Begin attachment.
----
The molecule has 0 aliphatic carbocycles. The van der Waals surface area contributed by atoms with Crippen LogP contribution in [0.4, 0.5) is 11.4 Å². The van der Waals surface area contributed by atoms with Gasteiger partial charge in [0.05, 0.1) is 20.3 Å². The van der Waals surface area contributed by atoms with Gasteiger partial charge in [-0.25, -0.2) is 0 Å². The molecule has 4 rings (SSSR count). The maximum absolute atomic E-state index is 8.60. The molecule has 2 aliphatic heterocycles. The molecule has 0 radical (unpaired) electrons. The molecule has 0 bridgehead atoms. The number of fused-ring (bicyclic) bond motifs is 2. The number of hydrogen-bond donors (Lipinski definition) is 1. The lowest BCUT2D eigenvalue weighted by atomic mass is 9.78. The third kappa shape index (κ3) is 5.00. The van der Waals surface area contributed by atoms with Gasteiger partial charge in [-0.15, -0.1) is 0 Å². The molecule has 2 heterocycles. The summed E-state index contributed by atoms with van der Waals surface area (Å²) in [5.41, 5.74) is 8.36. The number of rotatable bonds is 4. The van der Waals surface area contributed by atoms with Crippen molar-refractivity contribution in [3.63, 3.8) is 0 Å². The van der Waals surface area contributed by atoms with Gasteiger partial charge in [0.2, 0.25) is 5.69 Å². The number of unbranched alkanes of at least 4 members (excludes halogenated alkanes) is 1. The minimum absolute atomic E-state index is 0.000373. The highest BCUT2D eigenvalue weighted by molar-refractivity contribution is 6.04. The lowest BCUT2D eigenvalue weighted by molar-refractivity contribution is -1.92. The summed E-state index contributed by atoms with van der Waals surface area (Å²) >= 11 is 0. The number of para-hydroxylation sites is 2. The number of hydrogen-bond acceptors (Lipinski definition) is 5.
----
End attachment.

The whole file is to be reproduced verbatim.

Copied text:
The molecule has 0 aliphatic carbocycles. The van der Waals surface area contributed by atoms with Crippen LogP contribution in [0.4, 0.5) is 11.4 Å². The van der Waals surface area contributed by atoms with Gasteiger partial charge in [0.05, 0.1) is 20.3 Å². The van der Waals surface area contributed by atoms with Gasteiger partial charge in [-0.25, -0.2) is 0 Å². The molecule has 4 rings (SSSR count). The maximum absolute atomic E-state index is 8.60. The molecule has 2 aliphatic heterocycles. The molecule has 0 radical (unpaired) electrons. The molecule has 0 bridgehead atoms. The number of fused-ring (bicyclic) bond motifs is 2. The number of hydrogen-bond donors (Lipinski definition) is 1. The lowest BCUT2D eigenvalue weighted by atomic mass is 9.78. The third kappa shape index (κ3) is 5.00. The van der Waals surface area contributed by atoms with Gasteiger partial charge in [-0.15, -0.1) is 0 Å². The molecule has 2 heterocycles. The summed E-state index contributed by atoms with van der Waals surface area (Å²) in [5.41, 5.74) is 8.36. The number of rotatable bonds is 4. The van der Waals surface area contributed by atoms with Crippen molar-refractivity contribution in [3.63, 3.8) is 0 Å². The van der Waals surface area contributed by atoms with Gasteiger partial charge in [0.2, 0.25) is 5.69 Å². The number of unbranched alkanes of at least 4 members (excludes halogenated alkanes) is 1. The minimum absolute atomic E-state index is 0.000373. The highest BCUT2D eigenvalue weighted by molar-refractivity contribution is 6.04. The lowest BCUT2D eigenvalue weighted by molar-refractivity contribution is -1.92. The summed E-state index contributed by atoms with van der Waals surface area (Å²) >= 11 is 0. The number of para-hydroxylation sites is 2. The number of hydrogen-bond acceptors (Lipinski definition) is 5.